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Demography in the Nordic countries – A synthesis report

The synthesis report introduces a set of tools to get a better overview over the mechanisms in the demographic change. Further the connections between the research based process of analysis and the administrative process of policy development is discussed. A general demographic trend is the migration from smaller places to larger towns and cities. Besides that we tend to live longer and we tend to produce fewer children per woman. The consequence of this trend is that the population is gradually growing older. The main challenge in respect of gender is the uneven settlement pattern. With the exception of some major city areas few places see a surplus of women. The rest of the regions have a surplus of men. Another trend in the policy of the Nordic countries has in the recent years been to focus on attracting international migrants with a higher education. Thus, the value of international migration is seen more and more as an investment in human capital in the same way as investments are made in education itself. These are only some of the demographic challenges being discussed in the synthesis report. The report is based on the most up to date demographic data from the national statistical agencies in the Nordic countries and on the numerous research rapports recently produced by Nordregio, the OECD and other institutions on various demographic themes. A draft was discussed on a workshop in August 2011. The purpose of conducting this knowledge overview on demography in the Nordic countries is to use this as a basis for creating a handbook with tools and ‘good practice’ descriptions enabling national, regional and local authorities to work more effectively with issues in relation to the emerging demographic challenges they face and the future possibilities that stem from this.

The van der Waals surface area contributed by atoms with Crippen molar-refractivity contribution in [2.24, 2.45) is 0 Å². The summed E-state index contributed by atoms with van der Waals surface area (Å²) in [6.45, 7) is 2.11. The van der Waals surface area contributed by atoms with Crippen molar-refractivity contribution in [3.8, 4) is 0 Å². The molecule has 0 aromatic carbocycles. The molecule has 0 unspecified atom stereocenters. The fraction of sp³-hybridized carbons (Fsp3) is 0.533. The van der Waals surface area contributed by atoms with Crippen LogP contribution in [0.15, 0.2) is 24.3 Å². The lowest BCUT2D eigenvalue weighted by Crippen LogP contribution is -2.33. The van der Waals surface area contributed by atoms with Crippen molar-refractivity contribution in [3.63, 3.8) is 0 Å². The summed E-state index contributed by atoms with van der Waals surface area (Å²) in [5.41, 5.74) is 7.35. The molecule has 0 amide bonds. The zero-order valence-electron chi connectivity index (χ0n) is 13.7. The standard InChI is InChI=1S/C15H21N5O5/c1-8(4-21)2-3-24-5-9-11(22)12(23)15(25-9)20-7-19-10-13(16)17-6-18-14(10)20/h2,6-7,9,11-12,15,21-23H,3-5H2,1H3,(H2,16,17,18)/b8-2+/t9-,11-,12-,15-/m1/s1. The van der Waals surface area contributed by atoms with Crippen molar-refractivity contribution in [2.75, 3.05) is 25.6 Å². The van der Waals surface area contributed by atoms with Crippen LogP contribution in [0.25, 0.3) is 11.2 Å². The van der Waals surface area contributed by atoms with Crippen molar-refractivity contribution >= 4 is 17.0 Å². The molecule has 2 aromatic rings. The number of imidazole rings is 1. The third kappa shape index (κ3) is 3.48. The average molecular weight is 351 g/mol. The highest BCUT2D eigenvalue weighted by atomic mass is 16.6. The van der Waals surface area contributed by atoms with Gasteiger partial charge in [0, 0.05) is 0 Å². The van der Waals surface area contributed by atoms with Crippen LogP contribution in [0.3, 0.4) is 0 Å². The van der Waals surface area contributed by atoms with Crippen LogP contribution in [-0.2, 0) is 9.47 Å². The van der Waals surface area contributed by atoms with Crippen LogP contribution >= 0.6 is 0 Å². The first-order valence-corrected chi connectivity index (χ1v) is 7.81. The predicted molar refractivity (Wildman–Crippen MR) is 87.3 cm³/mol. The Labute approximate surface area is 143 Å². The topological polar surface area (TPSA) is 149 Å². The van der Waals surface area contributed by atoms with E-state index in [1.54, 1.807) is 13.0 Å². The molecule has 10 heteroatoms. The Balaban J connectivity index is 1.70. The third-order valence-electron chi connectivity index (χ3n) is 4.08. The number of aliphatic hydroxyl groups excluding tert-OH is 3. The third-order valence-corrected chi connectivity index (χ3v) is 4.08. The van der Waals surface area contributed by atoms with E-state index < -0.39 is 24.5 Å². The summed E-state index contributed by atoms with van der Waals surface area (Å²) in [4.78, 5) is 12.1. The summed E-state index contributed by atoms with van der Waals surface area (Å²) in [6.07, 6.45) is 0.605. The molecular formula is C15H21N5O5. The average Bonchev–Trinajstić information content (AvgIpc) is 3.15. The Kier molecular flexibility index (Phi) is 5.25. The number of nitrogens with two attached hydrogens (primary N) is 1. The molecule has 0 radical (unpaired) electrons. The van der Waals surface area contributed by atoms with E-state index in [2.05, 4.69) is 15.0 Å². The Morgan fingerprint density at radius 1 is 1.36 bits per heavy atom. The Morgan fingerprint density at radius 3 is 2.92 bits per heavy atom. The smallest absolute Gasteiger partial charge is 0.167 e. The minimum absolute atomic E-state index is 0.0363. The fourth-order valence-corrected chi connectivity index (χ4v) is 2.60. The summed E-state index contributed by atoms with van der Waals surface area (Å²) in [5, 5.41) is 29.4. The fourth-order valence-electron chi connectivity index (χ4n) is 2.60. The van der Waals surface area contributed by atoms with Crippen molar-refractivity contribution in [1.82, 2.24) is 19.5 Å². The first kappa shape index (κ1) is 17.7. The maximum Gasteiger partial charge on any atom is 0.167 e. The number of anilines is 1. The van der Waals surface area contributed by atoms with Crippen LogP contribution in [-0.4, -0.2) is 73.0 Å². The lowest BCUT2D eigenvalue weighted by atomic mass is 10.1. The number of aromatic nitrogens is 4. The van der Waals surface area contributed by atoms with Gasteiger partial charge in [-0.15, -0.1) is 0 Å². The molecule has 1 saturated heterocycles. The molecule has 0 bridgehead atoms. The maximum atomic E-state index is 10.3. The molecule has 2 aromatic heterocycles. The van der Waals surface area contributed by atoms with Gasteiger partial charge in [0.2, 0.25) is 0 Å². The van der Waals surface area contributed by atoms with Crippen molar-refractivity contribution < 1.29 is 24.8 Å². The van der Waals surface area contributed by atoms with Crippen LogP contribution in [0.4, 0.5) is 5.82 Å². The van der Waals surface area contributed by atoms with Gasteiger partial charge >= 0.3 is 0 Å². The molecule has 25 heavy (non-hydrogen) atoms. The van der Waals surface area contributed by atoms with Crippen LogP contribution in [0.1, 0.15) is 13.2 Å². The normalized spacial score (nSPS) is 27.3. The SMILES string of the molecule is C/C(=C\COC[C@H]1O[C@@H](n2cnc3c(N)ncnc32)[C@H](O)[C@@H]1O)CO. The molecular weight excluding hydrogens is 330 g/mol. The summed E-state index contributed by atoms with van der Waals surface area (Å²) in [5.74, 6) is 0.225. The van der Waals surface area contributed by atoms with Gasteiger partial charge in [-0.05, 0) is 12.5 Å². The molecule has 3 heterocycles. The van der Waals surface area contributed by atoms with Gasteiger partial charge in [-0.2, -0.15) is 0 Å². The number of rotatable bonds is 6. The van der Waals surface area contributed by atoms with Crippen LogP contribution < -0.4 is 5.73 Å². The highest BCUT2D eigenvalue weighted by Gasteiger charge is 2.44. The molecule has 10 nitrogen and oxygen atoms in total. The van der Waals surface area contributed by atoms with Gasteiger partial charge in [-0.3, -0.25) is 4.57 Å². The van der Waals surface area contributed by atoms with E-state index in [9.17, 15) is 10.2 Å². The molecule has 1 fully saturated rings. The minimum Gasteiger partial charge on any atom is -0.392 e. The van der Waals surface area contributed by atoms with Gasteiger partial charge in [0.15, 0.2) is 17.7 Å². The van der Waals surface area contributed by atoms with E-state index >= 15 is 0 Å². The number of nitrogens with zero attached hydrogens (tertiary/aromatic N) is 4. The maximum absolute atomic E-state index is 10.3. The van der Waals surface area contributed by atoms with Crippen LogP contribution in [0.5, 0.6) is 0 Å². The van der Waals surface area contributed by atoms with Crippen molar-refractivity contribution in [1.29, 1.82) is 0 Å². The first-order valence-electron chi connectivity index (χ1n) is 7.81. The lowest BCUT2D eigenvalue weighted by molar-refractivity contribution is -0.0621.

The New Rural Europe: Towards Rural Cohesion Policy

Much of rural Europe is steadily shifting away from our twentieth century conceptions. However, rural policy has been slow to adjust. There is an urgent need for a fresh approach, more attuned to contemporary realities and issues, which we shall term “Rural Cohesion Policy”. Rural Europe has in many senses been transformed in recent years, particularly by the arrival of broadband internet, together with all the changes in business practice, consumer preferences, working conditions, education, service delivery, and other aspects of daily life. Transport infrastructure has been extended and improved in many parts of Europe. A large swathe of rural areas in the Centre and East of Europe has experienced the effects of accession to the Single Market. This report is based on findings from the EDORA (European Development Opportunities in Rural Areas) project. The overarching aim of EDORA was to examine the process of differentiation in rural areas, in order to better understand how EU, national and regional policy can enable these areas to build upon their specific potentials to achieve (in the words of the EU 2020 strategy) “smart, sustainable and inclusive growth.” EDORA was a project funded under the ESPON 2013 programme. It began in September 2008 and was completed in March 2011. This project was coordinated by the University of the Highlands and Islands, supported by a large consortium representing twelve EU Member States.

Adaptive Urban Planning in Response to a Changing Climate